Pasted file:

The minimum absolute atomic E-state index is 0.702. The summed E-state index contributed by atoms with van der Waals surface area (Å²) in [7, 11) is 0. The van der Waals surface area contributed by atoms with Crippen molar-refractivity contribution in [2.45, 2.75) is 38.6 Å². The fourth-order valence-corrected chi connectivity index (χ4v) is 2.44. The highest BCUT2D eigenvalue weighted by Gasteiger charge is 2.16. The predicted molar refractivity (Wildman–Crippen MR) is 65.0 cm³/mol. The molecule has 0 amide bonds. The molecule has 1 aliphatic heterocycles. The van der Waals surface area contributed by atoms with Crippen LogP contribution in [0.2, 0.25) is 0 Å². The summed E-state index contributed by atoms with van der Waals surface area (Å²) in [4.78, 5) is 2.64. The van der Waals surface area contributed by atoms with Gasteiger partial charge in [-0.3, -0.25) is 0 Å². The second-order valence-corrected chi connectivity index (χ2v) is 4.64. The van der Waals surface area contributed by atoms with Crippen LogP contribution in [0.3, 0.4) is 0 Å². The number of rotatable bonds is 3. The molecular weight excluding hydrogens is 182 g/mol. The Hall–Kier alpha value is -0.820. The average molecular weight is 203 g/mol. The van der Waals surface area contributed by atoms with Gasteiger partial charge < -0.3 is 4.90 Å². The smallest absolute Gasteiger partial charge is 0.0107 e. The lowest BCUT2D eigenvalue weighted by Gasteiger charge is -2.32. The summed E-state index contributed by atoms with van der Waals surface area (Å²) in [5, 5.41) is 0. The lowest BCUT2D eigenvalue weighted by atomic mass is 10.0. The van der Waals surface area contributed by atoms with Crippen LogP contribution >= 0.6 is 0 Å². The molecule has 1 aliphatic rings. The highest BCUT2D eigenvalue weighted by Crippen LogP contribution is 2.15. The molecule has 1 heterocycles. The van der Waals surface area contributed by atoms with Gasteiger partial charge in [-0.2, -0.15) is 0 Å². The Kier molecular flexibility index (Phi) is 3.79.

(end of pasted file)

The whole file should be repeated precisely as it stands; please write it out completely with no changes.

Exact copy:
The minimum absolute atomic E-state index is 0.702. The summed E-state index contributed by atoms with van der Waals surface area (Å²) in [7, 11) is 0. The van der Waals surface area contributed by atoms with Crippen molar-refractivity contribution in [2.45, 2.75) is 38.6 Å². The fourth-order valence-corrected chi connectivity index (χ4v) is 2.44. The highest BCUT2D eigenvalue weighted by Gasteiger charge is 2.16. The predicted molar refractivity (Wildman–Crippen MR) is 65.0 cm³/mol. The molecule has 0 amide bonds. The molecule has 1 aliphatic heterocycles. The van der Waals surface area contributed by atoms with Crippen LogP contribution in [0.2, 0.25) is 0 Å². The summed E-state index contributed by atoms with van der Waals surface area (Å²) in [4.78, 5) is 2.64. The van der Waals surface area contributed by atoms with Gasteiger partial charge in [-0.3, -0.25) is 0 Å². The second-order valence-corrected chi connectivity index (χ2v) is 4.64. The van der Waals surface area contributed by atoms with Crippen LogP contribution in [0.3, 0.4) is 0 Å². The number of rotatable bonds is 3. The molecular weight excluding hydrogens is 182 g/mol. The Hall–Kier alpha value is -0.820. The average molecular weight is 203 g/mol. The van der Waals surface area contributed by atoms with Gasteiger partial charge < -0.3 is 4.90 Å². The smallest absolute Gasteiger partial charge is 0.0107 e. The lowest BCUT2D eigenvalue weighted by Gasteiger charge is -2.32. The summed E-state index contributed by atoms with van der Waals surface area (Å²) in [5, 5.41) is 0. The lowest BCUT2D eigenvalue weighted by atomic mass is 10.0. The van der Waals surface area contributed by atoms with Crippen LogP contribution >= 0.6 is 0 Å². The molecule has 1 aliphatic rings. The highest BCUT2D eigenvalue weighted by Crippen LogP contribution is 2.15. The molecule has 1 heterocycles. The van der Waals surface area contributed by atoms with Gasteiger partial charge in [-0.2, -0.15) is 0 Å². The Kier molecular flexibility index (Phi) is 3.79.